Already, credit-rating agencies have warned that the US could face a credit downgrade (making it more expensive to borrow) within the next couple of years, if action isn't taken to improve the government's finances.
"Pushing this beyond the election [in 2012] is incredibly risky," Ms. MacGuineas said in a recent interview with the Monitor. If the politics between Democrats and Republicans are difficult now, she argues, the election might end up only hardening the battle lines.
So far, financial markets aren't showing any signs of panic about US creditworthiness. Treasury Secretary Timothy Geithner has warned, however, that if Congress doesn't raise the debt limit by Aug. 2, the government will be unable to pay all its bills. The current talks are aimed at raising that debt ceiling, paired with efforts to bring down future deficits.
Mr. Obama said both sides are determined not to let things get to the brink of a Treasury default.
A $2 trillion bargain, like a larger one, would avert the risk of an near-term default by the Treasury.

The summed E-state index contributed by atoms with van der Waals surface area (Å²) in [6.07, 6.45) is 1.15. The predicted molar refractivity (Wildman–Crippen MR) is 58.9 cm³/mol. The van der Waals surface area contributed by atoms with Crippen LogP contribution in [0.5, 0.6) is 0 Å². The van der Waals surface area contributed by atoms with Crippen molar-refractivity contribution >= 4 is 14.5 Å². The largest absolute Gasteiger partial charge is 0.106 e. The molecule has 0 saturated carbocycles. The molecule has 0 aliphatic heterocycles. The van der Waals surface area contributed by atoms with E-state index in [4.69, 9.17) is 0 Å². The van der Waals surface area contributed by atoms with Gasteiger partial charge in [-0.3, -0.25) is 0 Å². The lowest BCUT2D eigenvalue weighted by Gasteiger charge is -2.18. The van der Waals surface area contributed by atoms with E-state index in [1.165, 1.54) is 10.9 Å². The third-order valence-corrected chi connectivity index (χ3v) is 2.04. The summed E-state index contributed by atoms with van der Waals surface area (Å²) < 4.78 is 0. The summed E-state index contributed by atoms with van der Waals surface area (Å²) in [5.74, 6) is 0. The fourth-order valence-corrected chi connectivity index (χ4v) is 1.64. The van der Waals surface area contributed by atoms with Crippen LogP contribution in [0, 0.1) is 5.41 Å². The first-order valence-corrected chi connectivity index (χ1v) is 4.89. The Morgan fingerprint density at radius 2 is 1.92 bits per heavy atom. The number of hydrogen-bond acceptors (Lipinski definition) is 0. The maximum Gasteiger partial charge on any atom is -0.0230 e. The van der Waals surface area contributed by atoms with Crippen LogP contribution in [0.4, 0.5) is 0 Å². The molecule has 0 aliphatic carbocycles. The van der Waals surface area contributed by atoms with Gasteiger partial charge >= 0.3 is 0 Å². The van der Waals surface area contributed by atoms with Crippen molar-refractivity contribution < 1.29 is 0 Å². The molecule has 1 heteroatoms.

But it might mean that Obama and Congress have to bargain again over the debt limit before the next election.
Moreover, unless such a deal is paired with commitments by both parties to keep working for additional progress, the move might signal to investors that the US political system is broken. The problem: control of government is divided between two parties that can't find common ground on the core issues of entitlements and taxes.
To many Republicans, the bottom line in negotiations is that any deal should not raise new tax revenue.
Democrats, meanwhile, are holding the line against any reduction in entitlement benefits. If those positions don't budge, it becomes nearly impossible to reach the $4 trillion target (which would cut projected deficits nearly in half).